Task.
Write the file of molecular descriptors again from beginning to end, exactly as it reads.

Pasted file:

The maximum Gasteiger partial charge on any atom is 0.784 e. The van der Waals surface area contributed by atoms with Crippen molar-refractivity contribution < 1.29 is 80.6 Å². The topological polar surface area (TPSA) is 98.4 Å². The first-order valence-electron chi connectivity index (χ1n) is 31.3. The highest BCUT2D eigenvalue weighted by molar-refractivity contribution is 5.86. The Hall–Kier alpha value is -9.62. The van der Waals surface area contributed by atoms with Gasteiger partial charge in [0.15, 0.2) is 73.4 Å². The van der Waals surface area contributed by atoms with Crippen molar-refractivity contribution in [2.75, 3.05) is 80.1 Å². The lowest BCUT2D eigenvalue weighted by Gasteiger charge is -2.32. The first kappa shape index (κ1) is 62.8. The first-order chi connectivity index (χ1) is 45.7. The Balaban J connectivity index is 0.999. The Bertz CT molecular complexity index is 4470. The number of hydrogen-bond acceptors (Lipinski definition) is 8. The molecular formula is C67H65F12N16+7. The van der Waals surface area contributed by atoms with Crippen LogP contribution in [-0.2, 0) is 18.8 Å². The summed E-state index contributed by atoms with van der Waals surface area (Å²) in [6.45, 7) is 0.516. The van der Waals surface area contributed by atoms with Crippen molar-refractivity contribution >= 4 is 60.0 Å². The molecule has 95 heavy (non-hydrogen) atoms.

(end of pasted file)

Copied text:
The maximum Gasteiger partial charge on any atom is 0.784 e. The van der Waals surface area contributed by atoms with Crippen molar-refractivity contribution < 1.29 is 80.6 Å². The topological polar surface area (TPSA) is 98.4 Å². The first-order valence-electron chi connectivity index (χ1n) is 31.3. The highest BCUT2D eigenvalue weighted by molar-refractivity contribution is 5.86. The Hall–Kier alpha value is -9.62. The van der Waals surface area contributed by atoms with Gasteiger partial charge in [0.15, 0.2) is 73.4 Å². The van der Waals surface area contributed by atoms with Crippen molar-refractivity contribution in [2.75, 3.05) is 80.1 Å². The lowest BCUT2D eigenvalue weighted by Gasteiger charge is -2.32. The first kappa shape index (κ1) is 62.8. The first-order chi connectivity index (χ1) is 45.7. The Balaban J connectivity index is 0.999. The Bertz CT molecular complexity index is 4470. The number of hydrogen-bond acceptors (Lipinski definition) is 8. The molecular formula is C67H65F12N16+7. The van der Waals surface area contributed by atoms with Crippen LogP contribution in [-0.2, 0) is 18.8 Å². The summed E-state index contributed by atoms with van der Waals surface area (Å²) in [6.45, 7) is 0.516. The van der Waals surface area contributed by atoms with Crippen molar-refractivity contribution >= 4 is 60.0 Å². The molecule has 95 heavy (non-hydrogen) atoms.